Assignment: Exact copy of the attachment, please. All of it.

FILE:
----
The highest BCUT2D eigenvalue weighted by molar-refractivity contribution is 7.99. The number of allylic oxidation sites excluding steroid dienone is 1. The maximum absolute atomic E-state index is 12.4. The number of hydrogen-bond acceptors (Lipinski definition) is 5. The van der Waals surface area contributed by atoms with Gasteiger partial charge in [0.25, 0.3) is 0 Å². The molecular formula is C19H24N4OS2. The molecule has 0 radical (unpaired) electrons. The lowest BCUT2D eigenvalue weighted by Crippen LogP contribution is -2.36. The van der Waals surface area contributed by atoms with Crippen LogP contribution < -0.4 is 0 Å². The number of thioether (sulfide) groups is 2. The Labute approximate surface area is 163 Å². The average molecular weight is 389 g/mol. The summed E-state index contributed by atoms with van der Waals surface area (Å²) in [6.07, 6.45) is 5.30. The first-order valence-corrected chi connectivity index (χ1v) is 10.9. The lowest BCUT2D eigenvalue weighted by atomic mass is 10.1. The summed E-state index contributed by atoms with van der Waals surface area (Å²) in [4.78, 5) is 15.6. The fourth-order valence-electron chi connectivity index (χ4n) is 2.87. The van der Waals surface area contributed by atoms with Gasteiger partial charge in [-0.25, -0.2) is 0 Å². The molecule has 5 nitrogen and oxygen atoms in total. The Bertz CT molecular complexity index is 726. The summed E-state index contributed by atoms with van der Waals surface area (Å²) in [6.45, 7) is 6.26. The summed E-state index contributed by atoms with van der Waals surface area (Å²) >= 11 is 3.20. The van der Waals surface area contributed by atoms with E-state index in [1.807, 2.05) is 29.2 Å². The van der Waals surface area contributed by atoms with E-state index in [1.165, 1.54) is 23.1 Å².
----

The highest BCUT2D eigenvalue weighted by molar-refractivity contribution is 7.99. The number of allylic oxidation sites excluding steroid dienone is 1. The maximum absolute atomic E-state index is 12.4. The number of hydrogen-bond acceptors (Lipinski definition) is 5. The van der Waals surface area contributed by atoms with Gasteiger partial charge in [0.25, 0.3) is 0 Å². The molecular formula is C19H24N4OS2. The molecule has 0 radical (unpaired) electrons. The lowest BCUT2D eigenvalue weighted by Crippen LogP contribution is -2.36. The van der Waals surface area contributed by atoms with Crippen LogP contribution < -0.4 is 0 Å². The number of thioether (sulfide) groups is 2. The Labute approximate surface area is 163 Å². The average molecular weight is 389 g/mol. The summed E-state index contributed by atoms with van der Waals surface area (Å²) in [6.07, 6.45) is 5.30. The first-order valence-corrected chi connectivity index (χ1v) is 10.9. The lowest BCUT2D eigenvalue weighted by atomic mass is 10.1. The summed E-state index contributed by atoms with van der Waals surface area (Å²) in [4.78, 5) is 15.6. The fourth-order valence-electron chi connectivity index (χ4n) is 2.87. The van der Waals surface area contributed by atoms with Gasteiger partial charge in [-0.25, -0.2) is 0 Å². The molecule has 5 nitrogen and oxygen atoms in total. The Bertz CT molecular complexity index is 726. The summed E-state index contributed by atoms with van der Waals surface area (Å²) in [6.45, 7) is 6.26. The summed E-state index contributed by atoms with van der Waals surface area (Å²) >= 11 is 3.20. The van der Waals surface area contributed by atoms with E-state index in [1.807, 2.05) is 29.2 Å². The van der Waals surface area contributed by atoms with E-state index in [1.165, 1.54) is 23.1 Å².